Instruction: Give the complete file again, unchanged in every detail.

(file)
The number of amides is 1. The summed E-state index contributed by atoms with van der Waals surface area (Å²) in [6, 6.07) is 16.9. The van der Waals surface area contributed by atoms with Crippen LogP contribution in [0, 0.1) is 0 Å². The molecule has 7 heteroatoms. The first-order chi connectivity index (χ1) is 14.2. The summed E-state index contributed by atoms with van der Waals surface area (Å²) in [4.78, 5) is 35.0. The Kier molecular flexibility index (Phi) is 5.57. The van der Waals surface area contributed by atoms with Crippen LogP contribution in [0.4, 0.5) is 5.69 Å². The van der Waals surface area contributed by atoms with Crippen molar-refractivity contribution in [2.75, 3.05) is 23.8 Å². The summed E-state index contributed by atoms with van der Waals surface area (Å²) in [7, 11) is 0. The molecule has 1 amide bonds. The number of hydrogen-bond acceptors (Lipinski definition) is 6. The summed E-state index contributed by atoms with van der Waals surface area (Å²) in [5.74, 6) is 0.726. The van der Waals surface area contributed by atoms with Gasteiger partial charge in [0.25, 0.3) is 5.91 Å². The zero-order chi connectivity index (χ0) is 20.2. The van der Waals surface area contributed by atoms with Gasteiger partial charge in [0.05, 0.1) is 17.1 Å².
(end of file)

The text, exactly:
The number of amides is 1. The summed E-state index contributed by atoms with van der Waals surface area (Å²) in [6, 6.07) is 16.9. The van der Waals surface area contributed by atoms with Crippen LogP contribution in [0, 0.1) is 0 Å². The molecule has 7 heteroatoms. The first-order chi connectivity index (χ1) is 14.2. The summed E-state index contributed by atoms with van der Waals surface area (Å²) in [4.78, 5) is 35.0. The Kier molecular flexibility index (Phi) is 5.57. The van der Waals surface area contributed by atoms with Crippen LogP contribution in [0.4, 0.5) is 5.69 Å². The van der Waals surface area contributed by atoms with Crippen molar-refractivity contribution in [2.75, 3.05) is 23.8 Å². The summed E-state index contributed by atoms with van der Waals surface area (Å²) in [7, 11) is 0. The molecule has 1 amide bonds. The number of hydrogen-bond acceptors (Lipinski definition) is 6. The summed E-state index contributed by atoms with van der Waals surface area (Å²) in [5.74, 6) is 0.726. The van der Waals surface area contributed by atoms with Gasteiger partial charge in [0.25, 0.3) is 5.91 Å². The zero-order chi connectivity index (χ0) is 20.2. The van der Waals surface area contributed by atoms with Gasteiger partial charge in [0.05, 0.1) is 17.1 Å².